Put something pink on a tuna melt and I’m bound to eat it.
Even though I have always been a fan of tuna. Always!
While my brothers would turn their noses up at it when we were kids, I loved it. My mom would make tuna sandwiches often and the only thing I’d complain about was the celery. I wasn’t into hot tuna dishes (like tuna noodle casserole, no thanks), but cold versions of the salad?
I probably loved it too much because I ended up avoiding it for years. And I was actually super picky about tuna. I would NEVER order it somewhere because I didn’t love mayo, and those creamy salads had so much of it that I couldn’t stand anyone else’s version but my mom’s.
Once I got older and started cooking on my own or preparing lunches for work and stuff like that, I started eating tuna with olive oil and herbs. That’s how I really loved it.
Anyhoo, I already told you all about this!
I’m the most broken record to ever exist.
A few weeks ago we had lunch at Mediterra and this sandwich was inspired by their grilled tuna melt. It was SO good. No mayo, tons of flavor and lots of texture too. It was exactly what I wanted. Lacy and I split that among a million other things. Max ate a coconut pancake. Emilia ate an almond butter sandwich along with bites of anything (and everything) she could grab.
We had coffee and my mom had hot chocolate and Max ate three or four desserts. I can’t remember.
Needless to say, we were huge fans.
Tuna melts can be rather polarizing. I mean, tuna in general can be polarizing, especially if it’s not ahi.
So it might be crazy that this is the second version of a tuna melt that I’m sharing in one year. But! Those green goddess tuna melts were one of said creamy versions. Tuna with olive oil is something I make myself for lunch often though, so it had to be done!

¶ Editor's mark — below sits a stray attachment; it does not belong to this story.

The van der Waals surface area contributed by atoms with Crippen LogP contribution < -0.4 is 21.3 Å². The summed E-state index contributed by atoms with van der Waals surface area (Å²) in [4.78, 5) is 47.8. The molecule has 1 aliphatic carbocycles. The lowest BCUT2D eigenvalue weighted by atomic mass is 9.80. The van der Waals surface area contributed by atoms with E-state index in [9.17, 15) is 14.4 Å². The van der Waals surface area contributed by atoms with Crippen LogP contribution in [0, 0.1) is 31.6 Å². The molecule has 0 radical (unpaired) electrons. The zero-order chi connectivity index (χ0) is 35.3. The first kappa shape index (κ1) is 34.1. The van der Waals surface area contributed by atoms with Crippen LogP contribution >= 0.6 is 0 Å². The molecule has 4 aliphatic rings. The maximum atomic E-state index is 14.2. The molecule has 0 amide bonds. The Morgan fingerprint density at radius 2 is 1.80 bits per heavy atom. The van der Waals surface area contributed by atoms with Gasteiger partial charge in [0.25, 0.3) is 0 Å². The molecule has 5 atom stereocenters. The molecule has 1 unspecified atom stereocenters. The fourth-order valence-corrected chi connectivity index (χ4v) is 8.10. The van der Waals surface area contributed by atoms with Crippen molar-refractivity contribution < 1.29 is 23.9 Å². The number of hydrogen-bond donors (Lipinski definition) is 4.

Plus, since we all look for new and improved lunch ideas, I figured why not.
This very moment, I’m into sharing super practical, easy meals that don’t take forever to make.
That’s why this exact tuna melt may be more of a weekend lunch or even a quick weeknight dinner, but either way, it’s deeeelish.
A fancified tuna melt, if you will.
A little mix of tuna with olive oil and fresh herbs. A quick homemade spread of sun dried tomatoes, lots of peppery arugula, some manchego cheese and quick pickled onions.
Lots of salt and pepper. A whole boatload of flavor.
Even Emilia ate an entire sandwich. It so flavorful, crunchy, a little buttery and cheesy.
At the same time, it’s relatively light if you’re using a small slice of bread or serving it open faced like the green goddess tuna.
And I have to say… it pairs nicely with cold pinot grigio. Try it!
Tuscan Tuna Melt
Tuscan Tuna Melt
These tuscan tuna melts are a modern way to enjoy a tuna sandwich, with peppery arugula, melty cheese, pickled onions and sun dried tomato spread!
- 6 ounces albacore tuna (packed in water)
- 1 tablespoon olive oil
- 3 tablespoons chopped fresh herbs, (oregano, basil, parsley, thyme)
- pinch of salt
- pinch of freshly cracked black pepper
- 1 6 ounce jar sun dried tomatoes
- 4 slices manchego cheese
- 2 cups arugula greens
- quick pickled onions, (for serving)
- 4 slices of your favorite bread
- softened butter, (for spreading)
- In a bowl, mix the tuna with the olive oil, fresh herbs, salt and pepper. Stir until combined. You can also just buy the tuna packed in olive oil, but I like having a little more control over the oil situation!
- To make the sun dried tomato spread, drain the tomatoes from the olive oil in the jar. Add the tomatoes to a food processor and blend until pureed.
- To make the sandwiches, spread a tablespoon of the tomatoes on one (or both!) sides of the bread. Heat a large skillet over medium heat. Spread the outsides of the bread with softened butter. Assemble the rest of the sandwich by adding 1 or 2 slices of cheese, a scoop of the tuna, a few pickled onions and a handful of arugula on one slice. Cover it with the other slice of bread.
- Cook the sandwich in the skillet until the cheese is melted and bubbly and the bread is golden brown. Serve immediately!
Clearly all is well in tuna land.